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Old 03-10-2015, 09:33 AM   #1
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TPMS or CROSSFIRE DUAL TIRE EQUALIZER?

Suggestions for my CA MH. I'm torn between a TPMS system or the Crossfire Dual Tire Presure Equalizer. Anyone have experience with the Crossfire system? I like that the dual system keeps the rear tires equal all the time and I see the advantage of a active system. On the other hand the TPMS will provide real time information (passive) and, that has to be acted onobey me to correct a differance in the rear pressure. My other thought is to use both (not as economical) and then I have real time information with a active pressure system that would equalize itself. Anyone doing this? My cost would be less because I could use a 4 tire TPMS system but, would have to add the CFire to achieve both. Thoughts? Thanks
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Old 03-10-2015, 09:43 AM   #2
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I had Crossfires on my previous WGO View. They were great and I had planned to install them on my 2010 WGO Vista 30W. However, after I installed a TST TPMS, I found that there wasn't really much pressure differential between the inner and out duals. At this time, I'm planning to forego the Crossfires. The one advantage of Crossfires is you only have one fill point instead of two. The downside is that you now have an extra connection in the valve. HTH
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Old 03-10-2015, 09:49 AM   #3
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I have both the TPMS and the Crossfire and the two work great together. Each rear tire is fitted with a pressure/temperature sender and the Crossfire is connected to them. Touching up rear tire pressure is now a joy rather than the task it was thanks to the Crossfire. Each tire is displayed on my dash monitor so I can see each tire's pressure and temperature as the monitor continually cycles through all 10 tires which includes the toad vehicle as well.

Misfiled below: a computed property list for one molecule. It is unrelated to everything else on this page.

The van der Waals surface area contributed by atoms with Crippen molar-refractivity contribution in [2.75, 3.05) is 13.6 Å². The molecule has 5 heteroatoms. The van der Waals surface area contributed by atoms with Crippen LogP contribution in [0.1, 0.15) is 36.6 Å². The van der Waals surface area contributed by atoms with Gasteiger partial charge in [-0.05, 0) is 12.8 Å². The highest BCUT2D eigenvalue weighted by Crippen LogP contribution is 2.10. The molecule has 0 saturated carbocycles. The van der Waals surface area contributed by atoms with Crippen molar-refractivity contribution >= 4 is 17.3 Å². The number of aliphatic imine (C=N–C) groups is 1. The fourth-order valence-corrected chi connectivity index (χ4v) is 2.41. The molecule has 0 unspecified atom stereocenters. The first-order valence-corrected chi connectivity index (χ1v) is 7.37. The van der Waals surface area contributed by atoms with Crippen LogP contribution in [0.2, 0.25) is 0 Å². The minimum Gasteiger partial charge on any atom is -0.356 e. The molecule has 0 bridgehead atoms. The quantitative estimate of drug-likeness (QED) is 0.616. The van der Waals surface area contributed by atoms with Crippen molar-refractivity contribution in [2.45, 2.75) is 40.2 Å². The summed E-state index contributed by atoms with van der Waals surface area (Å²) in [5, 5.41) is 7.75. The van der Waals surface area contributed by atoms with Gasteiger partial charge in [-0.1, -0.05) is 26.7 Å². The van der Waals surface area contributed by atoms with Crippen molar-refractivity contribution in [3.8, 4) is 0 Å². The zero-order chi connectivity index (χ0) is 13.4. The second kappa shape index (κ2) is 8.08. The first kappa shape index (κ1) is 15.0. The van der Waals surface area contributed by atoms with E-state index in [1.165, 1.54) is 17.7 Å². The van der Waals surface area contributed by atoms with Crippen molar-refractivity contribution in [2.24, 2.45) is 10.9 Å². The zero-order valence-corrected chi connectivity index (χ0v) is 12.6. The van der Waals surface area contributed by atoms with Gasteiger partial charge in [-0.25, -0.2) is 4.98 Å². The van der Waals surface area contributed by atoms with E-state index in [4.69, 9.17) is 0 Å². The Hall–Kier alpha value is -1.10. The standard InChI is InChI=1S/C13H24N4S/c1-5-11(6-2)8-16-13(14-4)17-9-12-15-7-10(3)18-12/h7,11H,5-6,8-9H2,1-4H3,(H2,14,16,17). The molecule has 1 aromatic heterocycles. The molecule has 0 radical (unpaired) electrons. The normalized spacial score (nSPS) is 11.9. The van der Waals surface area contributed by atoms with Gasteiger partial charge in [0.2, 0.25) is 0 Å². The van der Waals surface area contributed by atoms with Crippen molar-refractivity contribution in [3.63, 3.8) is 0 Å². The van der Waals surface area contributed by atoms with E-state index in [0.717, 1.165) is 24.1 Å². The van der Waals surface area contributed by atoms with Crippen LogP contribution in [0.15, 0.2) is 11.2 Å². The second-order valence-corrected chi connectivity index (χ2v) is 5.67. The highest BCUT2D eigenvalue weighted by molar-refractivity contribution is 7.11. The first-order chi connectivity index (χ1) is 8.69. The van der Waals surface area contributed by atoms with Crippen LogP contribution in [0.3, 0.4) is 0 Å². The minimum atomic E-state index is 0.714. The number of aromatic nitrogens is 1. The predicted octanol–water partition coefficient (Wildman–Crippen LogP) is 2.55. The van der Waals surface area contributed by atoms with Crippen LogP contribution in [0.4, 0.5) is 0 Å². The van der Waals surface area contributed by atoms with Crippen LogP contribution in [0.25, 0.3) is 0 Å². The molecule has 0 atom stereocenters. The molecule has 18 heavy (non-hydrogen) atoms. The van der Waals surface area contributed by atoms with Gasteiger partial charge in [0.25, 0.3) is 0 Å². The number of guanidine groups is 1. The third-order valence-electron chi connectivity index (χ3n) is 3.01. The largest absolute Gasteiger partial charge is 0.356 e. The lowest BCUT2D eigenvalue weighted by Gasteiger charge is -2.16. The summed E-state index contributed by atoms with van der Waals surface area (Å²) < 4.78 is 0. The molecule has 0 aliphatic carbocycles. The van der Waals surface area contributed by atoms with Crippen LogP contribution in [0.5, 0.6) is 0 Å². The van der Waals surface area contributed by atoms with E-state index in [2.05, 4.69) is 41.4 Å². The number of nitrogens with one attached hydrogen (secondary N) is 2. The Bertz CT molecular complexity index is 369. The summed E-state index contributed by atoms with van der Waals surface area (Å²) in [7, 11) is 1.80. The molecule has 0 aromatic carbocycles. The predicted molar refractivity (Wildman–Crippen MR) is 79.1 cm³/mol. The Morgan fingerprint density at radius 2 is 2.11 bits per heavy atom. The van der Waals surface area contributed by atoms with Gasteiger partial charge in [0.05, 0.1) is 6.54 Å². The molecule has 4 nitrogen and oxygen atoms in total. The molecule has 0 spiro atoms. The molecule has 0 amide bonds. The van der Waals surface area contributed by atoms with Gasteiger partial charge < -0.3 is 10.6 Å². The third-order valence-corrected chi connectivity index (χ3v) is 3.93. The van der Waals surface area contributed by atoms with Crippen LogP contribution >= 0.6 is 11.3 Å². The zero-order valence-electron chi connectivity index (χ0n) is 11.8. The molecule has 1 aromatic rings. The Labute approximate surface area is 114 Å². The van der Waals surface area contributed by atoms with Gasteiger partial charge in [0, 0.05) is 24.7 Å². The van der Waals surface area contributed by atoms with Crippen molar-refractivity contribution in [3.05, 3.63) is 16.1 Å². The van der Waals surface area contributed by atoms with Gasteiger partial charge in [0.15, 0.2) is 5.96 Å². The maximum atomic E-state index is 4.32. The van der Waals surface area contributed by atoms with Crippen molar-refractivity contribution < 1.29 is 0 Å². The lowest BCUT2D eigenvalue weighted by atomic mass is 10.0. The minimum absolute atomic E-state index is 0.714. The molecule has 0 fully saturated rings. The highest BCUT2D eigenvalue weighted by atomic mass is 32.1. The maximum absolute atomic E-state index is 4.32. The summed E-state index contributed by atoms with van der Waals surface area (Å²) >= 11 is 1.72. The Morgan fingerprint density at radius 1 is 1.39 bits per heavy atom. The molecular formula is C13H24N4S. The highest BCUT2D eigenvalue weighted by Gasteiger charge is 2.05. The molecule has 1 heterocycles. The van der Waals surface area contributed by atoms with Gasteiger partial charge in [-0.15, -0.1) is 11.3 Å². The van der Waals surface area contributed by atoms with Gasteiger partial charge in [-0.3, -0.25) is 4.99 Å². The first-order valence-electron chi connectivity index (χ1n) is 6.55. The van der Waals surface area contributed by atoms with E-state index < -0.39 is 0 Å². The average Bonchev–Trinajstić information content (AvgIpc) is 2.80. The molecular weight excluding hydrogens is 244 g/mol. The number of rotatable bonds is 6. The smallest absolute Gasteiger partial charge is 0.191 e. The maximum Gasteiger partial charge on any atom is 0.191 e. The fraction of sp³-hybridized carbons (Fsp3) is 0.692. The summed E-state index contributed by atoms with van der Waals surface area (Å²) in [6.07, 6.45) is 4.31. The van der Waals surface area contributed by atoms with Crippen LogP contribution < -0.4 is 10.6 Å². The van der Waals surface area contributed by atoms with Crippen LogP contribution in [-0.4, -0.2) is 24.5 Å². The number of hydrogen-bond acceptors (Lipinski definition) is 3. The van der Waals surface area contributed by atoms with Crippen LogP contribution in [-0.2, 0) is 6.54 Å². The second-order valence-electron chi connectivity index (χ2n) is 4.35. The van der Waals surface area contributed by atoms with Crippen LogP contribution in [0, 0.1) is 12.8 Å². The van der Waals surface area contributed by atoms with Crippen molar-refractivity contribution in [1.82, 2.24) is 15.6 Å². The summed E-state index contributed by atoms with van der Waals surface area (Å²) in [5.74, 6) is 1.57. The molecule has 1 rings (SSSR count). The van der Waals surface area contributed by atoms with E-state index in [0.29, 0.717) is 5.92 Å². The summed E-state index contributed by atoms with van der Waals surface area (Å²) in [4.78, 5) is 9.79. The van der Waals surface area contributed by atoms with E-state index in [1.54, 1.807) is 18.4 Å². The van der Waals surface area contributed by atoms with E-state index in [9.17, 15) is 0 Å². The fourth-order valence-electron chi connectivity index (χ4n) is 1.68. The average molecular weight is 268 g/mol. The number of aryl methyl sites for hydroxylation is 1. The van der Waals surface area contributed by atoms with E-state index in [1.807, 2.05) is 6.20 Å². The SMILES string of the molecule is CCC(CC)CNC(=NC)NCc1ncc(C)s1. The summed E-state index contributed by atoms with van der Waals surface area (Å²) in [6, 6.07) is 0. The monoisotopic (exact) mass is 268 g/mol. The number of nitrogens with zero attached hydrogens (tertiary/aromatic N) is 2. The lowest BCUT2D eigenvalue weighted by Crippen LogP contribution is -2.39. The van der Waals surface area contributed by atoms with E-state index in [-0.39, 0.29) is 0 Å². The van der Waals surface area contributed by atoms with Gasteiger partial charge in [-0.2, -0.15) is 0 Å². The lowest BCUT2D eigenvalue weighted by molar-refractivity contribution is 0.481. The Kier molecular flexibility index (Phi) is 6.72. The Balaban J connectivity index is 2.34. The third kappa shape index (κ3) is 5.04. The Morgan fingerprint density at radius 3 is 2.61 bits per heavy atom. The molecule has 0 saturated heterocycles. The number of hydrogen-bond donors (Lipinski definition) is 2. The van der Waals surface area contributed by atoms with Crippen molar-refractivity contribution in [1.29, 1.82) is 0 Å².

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Old 03-10-2015, 10:13 AM   #4
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Crossfire and one TPMS on each side. Works great so far with a bit less than 2,000 miles. Did have problem one day in colder weather - crossfire view window fogged up and could not read it. Cleared as soon as sun hit it. Hint for DIY crossfire installation on inner dual. Instructions say to finger tighten and then X more - the x more is hard to determine due to space and short turn increments. I colored one side of flat with sharpie so I could keep track of how much more I turned it.
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Old 03-10-2015, 10:37 AM   #5
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Based on my experience with my TPMS, the only advantage of the crossfire system would be having a single inflation point. They make a lot of claims for the crossfire system, and most of them rely on the proposition that, as you drive and the tires heat, the pressure between the inner and the outer becomes different. That is not what I see on my TPMS. When my duals are inflated to the same pressure, the pressure in both increases at the same rate and by the same amount. Now, getting them inflated to exactly the same pressure would obviously be easier with the crossfire so that might make them worthwhile.

I'm curious though. How do you put a TPMS sensor on both tires with the crossfire system?

Also, if you only use one TPMS sensor, where is the check valve located in relation to the fill point? That would seem to be important because if the check valve is located between the sensor and the tire, you wouldn't see a sudden loss of pressure on the TPMS.